There were some surprises Friday none involving Kansas as the NBA released its list of underclassmen and high school seniors eligible for the 2000 NBA Draft.
KU signee DeShawn Stevenson's name, as expected, appeared on the list of 35 college and prep players declaring for the draft.
East St. Louis High senior forward Darius Miles was the only other high school player to declare.
In a stunning development, Mississippi State signee Mario Austin, who said he would enter the draft last week, changed his mind and will play college basketball.
Meanwhile, University of Cincinnati officials were shocked to see freshman guard Kenny Satterfield's name on the list. He recently had indicated he'd return to school.
Regarding Stevenson, ESPN.com says the 6-foot-5 guard may have to sweat it out at the draft, June 28, in Minneapolis.
In all, 20 international players applied, including several players 6-foot-11 and up, perhaps pushing some first-round bubble picks to the second round.
First-round picks receive multi-year guaranteed contracts; second round picks must make a team's roster to earn a salary.
"Scouts love DeShawn's athleticism on the perimeter and his potential," ESPN.com said. "But he's still a suspect shooter, enough so that he could go late in the first or in the second."
KU coach Roy Williams was asked to compare Stevenson to the last Jayhawk to declare early: forward Paul Pierce, who left KU after three years and was picked in the first round by the Boston Celtics:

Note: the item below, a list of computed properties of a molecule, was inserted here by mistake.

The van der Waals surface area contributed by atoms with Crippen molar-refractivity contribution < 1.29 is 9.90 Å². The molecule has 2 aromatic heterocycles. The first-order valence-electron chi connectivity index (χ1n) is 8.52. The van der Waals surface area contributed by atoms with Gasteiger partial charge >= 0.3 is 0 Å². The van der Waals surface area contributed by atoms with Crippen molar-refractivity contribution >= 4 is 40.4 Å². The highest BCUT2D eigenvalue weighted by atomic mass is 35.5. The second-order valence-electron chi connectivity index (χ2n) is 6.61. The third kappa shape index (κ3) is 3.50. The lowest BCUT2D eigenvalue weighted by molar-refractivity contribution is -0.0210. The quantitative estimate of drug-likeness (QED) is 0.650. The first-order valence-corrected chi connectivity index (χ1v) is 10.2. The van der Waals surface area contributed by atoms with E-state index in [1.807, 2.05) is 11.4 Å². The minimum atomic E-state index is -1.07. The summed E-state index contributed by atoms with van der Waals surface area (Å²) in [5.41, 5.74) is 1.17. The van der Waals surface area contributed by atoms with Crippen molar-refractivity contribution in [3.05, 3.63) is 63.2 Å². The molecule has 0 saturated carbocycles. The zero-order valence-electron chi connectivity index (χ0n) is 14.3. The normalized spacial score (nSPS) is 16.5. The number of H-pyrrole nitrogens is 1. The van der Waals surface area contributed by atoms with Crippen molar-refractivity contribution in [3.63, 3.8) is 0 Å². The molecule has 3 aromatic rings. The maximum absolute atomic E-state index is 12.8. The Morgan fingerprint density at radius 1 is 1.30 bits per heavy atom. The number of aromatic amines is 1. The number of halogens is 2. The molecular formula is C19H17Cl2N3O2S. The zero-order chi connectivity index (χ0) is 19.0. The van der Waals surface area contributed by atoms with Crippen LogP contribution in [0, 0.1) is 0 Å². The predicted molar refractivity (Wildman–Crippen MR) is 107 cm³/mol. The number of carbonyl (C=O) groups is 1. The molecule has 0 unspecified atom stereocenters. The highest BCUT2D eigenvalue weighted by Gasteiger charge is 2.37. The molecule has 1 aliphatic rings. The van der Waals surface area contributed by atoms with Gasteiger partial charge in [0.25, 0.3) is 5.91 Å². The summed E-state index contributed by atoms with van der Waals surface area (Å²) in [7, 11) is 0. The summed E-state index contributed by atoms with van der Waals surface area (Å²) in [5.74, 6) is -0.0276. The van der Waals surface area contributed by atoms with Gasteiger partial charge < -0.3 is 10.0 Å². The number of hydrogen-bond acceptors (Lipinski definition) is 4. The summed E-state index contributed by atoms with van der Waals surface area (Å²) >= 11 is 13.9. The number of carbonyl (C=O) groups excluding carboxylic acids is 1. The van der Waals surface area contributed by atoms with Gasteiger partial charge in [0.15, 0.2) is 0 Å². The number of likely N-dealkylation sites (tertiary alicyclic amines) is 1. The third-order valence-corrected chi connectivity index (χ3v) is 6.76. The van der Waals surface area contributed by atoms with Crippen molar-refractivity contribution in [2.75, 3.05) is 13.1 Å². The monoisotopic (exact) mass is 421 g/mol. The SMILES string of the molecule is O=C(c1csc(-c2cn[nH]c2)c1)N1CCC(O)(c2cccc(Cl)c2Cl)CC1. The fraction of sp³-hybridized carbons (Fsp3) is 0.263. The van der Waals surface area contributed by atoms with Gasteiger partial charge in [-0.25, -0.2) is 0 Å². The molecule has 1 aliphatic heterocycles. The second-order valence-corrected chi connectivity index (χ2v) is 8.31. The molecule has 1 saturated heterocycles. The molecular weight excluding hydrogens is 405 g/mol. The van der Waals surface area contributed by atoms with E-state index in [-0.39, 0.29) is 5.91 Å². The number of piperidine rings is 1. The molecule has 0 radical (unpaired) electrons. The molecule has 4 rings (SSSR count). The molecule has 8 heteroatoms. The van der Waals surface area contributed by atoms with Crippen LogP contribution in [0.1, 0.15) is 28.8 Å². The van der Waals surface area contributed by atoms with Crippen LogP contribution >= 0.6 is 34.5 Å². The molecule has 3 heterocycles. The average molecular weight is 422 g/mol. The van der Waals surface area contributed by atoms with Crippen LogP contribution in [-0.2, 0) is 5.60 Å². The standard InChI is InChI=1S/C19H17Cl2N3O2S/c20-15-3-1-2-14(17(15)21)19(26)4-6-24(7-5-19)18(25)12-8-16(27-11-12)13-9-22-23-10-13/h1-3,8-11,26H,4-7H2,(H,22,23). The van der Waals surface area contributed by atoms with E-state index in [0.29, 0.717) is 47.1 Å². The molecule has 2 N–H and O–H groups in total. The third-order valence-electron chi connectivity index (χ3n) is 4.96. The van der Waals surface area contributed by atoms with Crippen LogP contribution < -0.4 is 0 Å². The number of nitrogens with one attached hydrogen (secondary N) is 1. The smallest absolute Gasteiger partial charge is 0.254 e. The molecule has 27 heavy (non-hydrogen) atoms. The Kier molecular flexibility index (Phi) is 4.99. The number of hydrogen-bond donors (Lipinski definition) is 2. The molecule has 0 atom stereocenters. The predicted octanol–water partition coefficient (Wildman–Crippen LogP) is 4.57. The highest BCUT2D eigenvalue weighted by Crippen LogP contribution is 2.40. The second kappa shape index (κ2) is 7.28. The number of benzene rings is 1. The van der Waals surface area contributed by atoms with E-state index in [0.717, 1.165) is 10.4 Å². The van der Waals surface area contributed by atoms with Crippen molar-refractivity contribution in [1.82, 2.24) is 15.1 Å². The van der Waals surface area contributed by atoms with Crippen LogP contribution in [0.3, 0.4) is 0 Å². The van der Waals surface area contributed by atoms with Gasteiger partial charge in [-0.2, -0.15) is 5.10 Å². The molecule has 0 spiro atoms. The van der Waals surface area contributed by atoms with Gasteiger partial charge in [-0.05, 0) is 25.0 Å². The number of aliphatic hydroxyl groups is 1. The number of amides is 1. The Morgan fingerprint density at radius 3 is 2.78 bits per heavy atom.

"DeShawn is a better ballhandler now than Paul was when Paul left here," Williams said. "DeShawn played point guard half the time in high school.
"(But) DeShawn does not compare to Paul Pierce. He is not as ready as Paul Pierce. No. No. Paul was runner-up in the rookie of the year voting.
"Jonathan Bender was not ready either and he was the fifth pick in the draft last year."
Williams said Stevenson, "had the most gifts, he's maybe the most gifted player we recruited, definitely the most gifted since Paul."
All's quiet in Fresno: Williams did the media a big favor Monday by reporting Stevenson's decision to turn pro. Open and accommodating during the recruiting process, Stevenson and his mother, Genice Popps, hid from the media all week. In fact, as of Friday, no Fresno media outlet had been able to reach Stevenson to confirm his decision to turn pro.
Without Williams' confirmation, media outlets around the country would have been scrambling up until Friday, trying to unearth the player's final decision.
Williams said the Stevenson family resented seeing DeShawn's SAT scores in print and also became overwhelmed by the volume of phone calls to their Fresno home.
"When you have kids of your own take the SAT, you call the newspaper and tell them to put their scores in," Williams said. "The nature of your business will allow you to call to get some information. When you do it, somebody else feels they can call and all of a sudden they are getting (flooded with calls).
"I told Genice she caused part of the problem. She's so honest. She would be so nice, you'd think it was OK to call the next day. DeShawn Stevenson ... you know what he is? He's somebody's little boy and that's not the way he was treated."
Recruiting notes: Jamal Sampson, a 6-10 junior from Santa Ana, Calif., told High Major Hoops.com that North Carolina and Connecticut lead Syracuse, Kansas, Virginia, Stanford, UCLA and Arizona. He said he wants to play away from home. "UCLA is pretty much out," he said. Arizona also may be out after receiving a commitment from another junior center.
T.J. Ford, 5-11 from Sugar Land, Texas, says Texas, UCLA, Louisville, Houston, Kentucky, Duke and UConn have shown the most interest. Earlier, he said KU was on his list of schools.
Mike Fey, 6-10 of Olympia, Wash., said he's interested in UCLA, Syracuse, Kansas, Texas, Washington, Pepperdine and USC.